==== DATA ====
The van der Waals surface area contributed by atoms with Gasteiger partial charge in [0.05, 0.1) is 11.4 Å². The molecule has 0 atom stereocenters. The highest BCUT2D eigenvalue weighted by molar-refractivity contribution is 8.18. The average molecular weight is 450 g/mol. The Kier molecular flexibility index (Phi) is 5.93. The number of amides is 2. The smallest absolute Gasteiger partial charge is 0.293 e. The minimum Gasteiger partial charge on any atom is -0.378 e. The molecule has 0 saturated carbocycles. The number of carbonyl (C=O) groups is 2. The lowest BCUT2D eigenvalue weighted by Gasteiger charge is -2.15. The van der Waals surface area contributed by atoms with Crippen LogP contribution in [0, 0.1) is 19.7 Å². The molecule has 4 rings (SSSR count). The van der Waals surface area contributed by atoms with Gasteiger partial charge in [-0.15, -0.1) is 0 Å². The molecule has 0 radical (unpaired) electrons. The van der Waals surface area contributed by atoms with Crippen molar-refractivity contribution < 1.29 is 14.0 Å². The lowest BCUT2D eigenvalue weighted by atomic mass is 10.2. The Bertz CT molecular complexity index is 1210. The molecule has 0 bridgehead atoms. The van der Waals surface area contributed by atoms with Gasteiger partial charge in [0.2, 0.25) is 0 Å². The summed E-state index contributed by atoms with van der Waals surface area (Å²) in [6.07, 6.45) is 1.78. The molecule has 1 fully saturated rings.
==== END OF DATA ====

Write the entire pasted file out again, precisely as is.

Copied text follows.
The van der Waals surface area contributed by atoms with Gasteiger partial charge in [0.05, 0.1) is 11.4 Å². The molecule has 0 atom stereocenters. The highest BCUT2D eigenvalue weighted by molar-refractivity contribution is 8.18. The average molecular weight is 450 g/mol. The Kier molecular flexibility index (Phi) is 5.93. The number of amides is 2. The smallest absolute Gasteiger partial charge is 0.293 e. The minimum Gasteiger partial charge on any atom is -0.378 e. The molecule has 0 saturated carbocycles. The number of carbonyl (C=O) groups is 2. The lowest BCUT2D eigenvalue weighted by Gasteiger charge is -2.15. The van der Waals surface area contributed by atoms with Crippen LogP contribution in [0, 0.1) is 19.7 Å². The molecule has 4 rings (SSSR count). The van der Waals surface area contributed by atoms with Gasteiger partial charge in [-0.15, -0.1) is 0 Å². The molecule has 0 radical (unpaired) electrons. The van der Waals surface area contributed by atoms with Crippen molar-refractivity contribution < 1.29 is 14.0 Å². The lowest BCUT2D eigenvalue weighted by atomic mass is 10.2. The Bertz CT molecular complexity index is 1210. The molecule has 0 bridgehead atoms. The van der Waals surface area contributed by atoms with Gasteiger partial charge in [0.2, 0.25) is 0 Å². The summed E-state index contributed by atoms with van der Waals surface area (Å²) in [6.07, 6.45) is 1.78. The molecule has 1 fully saturated rings.